In 2020, Faaborg Museum presented the research-based special exhibition Anna Syberg – The Beauty of the Moment (20 June – 8 November 2020). The purpose of the project was to take a fresh look at Anna Syberg’s works, for example by shedding light on her use of a sketch-like aesthetic as a deliberate technique and on Vitalist currents in her work; the latter being a perspective not previously linked to Anna Syberg’s work, yet often highlighted in other Funen Painters.4 In relatively recent times, the museum has created various exhibitions, books and catalogues that have addressed the artist’s oeuvre; an exhibition in 1984 and its accompanying exhibition booklet focused on her watercolour technique, and in 1994 the museum outlined the course of Anna Syberg’s life and the circumstances of her work in a book written by art historian Lise Funder based on the extensive collection of surviving letters and photos.5 Overall, there has been a predominant focus on illuminating Anna Syberg’s works through an emphasis on the biographical narrative of her life and her relationship with the other Funen Painters. The exhibition and research project conducted in 2020, from which this article also springs, aimed to reassess the reading of Anna Syberg through close analyses of her works, demonstrating how a modern outlook on images and art is fundamental to her practice. The objective found expression in, for example, the publication’s research-based article “Udkast til liv – Om Anna Sybergs akvareller” (Drafts for life – Anna Syberg’s watercolours) where art historian Rune Gade analysed the sketch-like qualities of the artist’s watercolours, the way her subjects were arranged and how Anna Syberg’s depiction of plant life connects to the realm of the real. In his analysis, he pointed out that Anna Syberg’s watercolours can be seen as being influenced by French Impressionism’s favouring of the immediacy of the sketch, its energy and vibrancy.6 When comparing her work with flower painting up through history, Anna Syberg’s watercolours can be seen as significant contributions to a renewal of the genre; they are depictions of life, liberated from the genre’s traditional use of illusionism, allegory and memento mori. Gade writes: “Anna Syberg treated her floral subjects with a distinctly modern sensibility and an idiosyncratic ability to convey, through the medium of watercolour, the subtle but uncontrollable vitality of flowers and plants.”7 Another point also highlighted in Gade’s text concerns how flower painting was historically inscribed in an academic ranking of art genres where flower painting was not only consigned to the lowest rung of the hierarchy but also associated with the female gender and thus further devalued.8 From the end of the century until the beginning of the twentieth century, these classic genres and their status were undergoing processes of change and dissolution. In the generation before Anna Syberg, several artists – both men and women – had worked extensively with flowers as their subject matter regardless of the prevailing academic ideals, with examples including the French artists Henri Fantin-Latour (1836-1904) and Claude Monet (1840-1926), who enjoyed great acclaim for their treatment of the flower as artistic subject matter. Their practices and those of other artists influenced the general perception of flower painting, especially in French art and art theory. But to what extent did this genre hierarchy prevail on the Danish art scene, and what significance did it – and the question of the artist’s gender – have around the turn of the century?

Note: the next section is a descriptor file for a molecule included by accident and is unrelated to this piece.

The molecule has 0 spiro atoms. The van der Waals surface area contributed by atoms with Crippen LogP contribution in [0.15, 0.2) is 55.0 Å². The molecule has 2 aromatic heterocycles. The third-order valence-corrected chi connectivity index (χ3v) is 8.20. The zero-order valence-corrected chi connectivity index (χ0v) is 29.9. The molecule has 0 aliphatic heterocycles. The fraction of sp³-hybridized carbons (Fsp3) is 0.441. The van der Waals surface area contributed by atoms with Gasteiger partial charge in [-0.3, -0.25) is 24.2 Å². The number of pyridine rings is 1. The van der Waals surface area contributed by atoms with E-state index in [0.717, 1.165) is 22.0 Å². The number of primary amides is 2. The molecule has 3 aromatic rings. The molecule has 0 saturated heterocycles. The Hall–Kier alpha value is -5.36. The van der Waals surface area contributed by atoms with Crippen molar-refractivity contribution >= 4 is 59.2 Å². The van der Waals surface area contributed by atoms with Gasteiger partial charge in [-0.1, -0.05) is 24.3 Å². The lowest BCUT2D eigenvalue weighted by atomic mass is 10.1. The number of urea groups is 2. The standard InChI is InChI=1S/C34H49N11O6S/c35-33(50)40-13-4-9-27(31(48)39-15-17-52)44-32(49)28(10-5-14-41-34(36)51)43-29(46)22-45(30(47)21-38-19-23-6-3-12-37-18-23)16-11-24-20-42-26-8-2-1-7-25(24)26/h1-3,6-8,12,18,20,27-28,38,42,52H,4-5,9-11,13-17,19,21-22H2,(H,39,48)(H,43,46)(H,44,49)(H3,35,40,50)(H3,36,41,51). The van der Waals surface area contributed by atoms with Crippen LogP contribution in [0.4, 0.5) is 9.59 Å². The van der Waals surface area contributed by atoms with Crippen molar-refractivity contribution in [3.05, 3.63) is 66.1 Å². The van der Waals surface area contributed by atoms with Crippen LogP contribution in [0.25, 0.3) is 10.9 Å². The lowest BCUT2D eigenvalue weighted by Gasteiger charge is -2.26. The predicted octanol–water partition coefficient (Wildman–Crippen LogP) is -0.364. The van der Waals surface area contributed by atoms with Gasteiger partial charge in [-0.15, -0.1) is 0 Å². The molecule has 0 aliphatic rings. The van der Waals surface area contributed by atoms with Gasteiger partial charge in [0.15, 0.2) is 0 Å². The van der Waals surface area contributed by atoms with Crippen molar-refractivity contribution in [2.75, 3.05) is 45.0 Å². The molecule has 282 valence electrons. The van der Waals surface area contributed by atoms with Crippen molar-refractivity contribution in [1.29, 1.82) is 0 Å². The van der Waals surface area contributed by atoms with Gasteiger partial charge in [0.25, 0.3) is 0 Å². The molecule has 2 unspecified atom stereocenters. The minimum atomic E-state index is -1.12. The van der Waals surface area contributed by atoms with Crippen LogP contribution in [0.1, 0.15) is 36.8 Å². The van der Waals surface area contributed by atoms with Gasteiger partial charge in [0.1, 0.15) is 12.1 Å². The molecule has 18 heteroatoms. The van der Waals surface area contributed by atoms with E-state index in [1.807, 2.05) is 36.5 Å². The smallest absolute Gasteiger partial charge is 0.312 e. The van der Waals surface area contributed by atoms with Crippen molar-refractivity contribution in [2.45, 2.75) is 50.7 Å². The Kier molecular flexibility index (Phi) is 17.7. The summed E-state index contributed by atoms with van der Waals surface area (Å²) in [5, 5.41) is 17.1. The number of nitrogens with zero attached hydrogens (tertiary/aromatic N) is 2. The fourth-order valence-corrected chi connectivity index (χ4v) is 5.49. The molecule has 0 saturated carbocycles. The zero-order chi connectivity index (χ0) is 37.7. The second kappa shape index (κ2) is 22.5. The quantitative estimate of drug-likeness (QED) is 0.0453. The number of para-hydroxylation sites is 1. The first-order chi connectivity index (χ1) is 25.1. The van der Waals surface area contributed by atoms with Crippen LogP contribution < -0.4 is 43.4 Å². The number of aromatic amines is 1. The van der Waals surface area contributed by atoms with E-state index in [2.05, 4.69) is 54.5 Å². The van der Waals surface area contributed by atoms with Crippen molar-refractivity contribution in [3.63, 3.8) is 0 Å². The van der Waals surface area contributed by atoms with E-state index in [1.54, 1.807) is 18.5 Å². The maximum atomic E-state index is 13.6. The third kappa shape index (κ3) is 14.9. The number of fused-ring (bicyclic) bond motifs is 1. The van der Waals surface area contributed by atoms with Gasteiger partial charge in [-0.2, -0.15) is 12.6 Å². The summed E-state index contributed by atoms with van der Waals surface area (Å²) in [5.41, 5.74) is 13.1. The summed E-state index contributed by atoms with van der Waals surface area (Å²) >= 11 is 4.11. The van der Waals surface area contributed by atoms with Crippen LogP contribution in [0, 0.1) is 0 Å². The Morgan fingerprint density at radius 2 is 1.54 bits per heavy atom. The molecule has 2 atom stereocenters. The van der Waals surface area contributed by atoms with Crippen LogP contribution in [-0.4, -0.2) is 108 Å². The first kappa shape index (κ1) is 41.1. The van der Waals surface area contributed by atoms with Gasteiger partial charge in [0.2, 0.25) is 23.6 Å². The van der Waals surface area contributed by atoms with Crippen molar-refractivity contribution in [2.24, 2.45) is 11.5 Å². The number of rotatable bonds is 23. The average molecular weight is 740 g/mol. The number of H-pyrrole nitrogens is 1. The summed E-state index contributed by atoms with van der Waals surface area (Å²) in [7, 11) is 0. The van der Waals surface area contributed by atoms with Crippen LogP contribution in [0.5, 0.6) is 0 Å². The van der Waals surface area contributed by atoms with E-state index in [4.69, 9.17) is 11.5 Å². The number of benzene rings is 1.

In this article, the analysis of the artist’s reception history is elaborated upon by including reviews of Anna Syberg’s exhibitions. They are relevant here because they show how the gendered value assessments of the genre hierarchy ​​still informed the Danish daily press and its coverage of art aimed at the general newspaper reader. At the same time, the approach serves to highlight how contemporary observers would, despite such embedded structural gender discrimination, in several cases appreciate and see Anna Syberg’s watercolours as distinctive works of art, describing them as “alive”.9 The following analyses will delve deeper into Anna Syberg’s use of sketch-like elements. The article will thereby contribute to a nuanced understanding of her original use of the technical and aesthetic traits and devices specific to watercolour.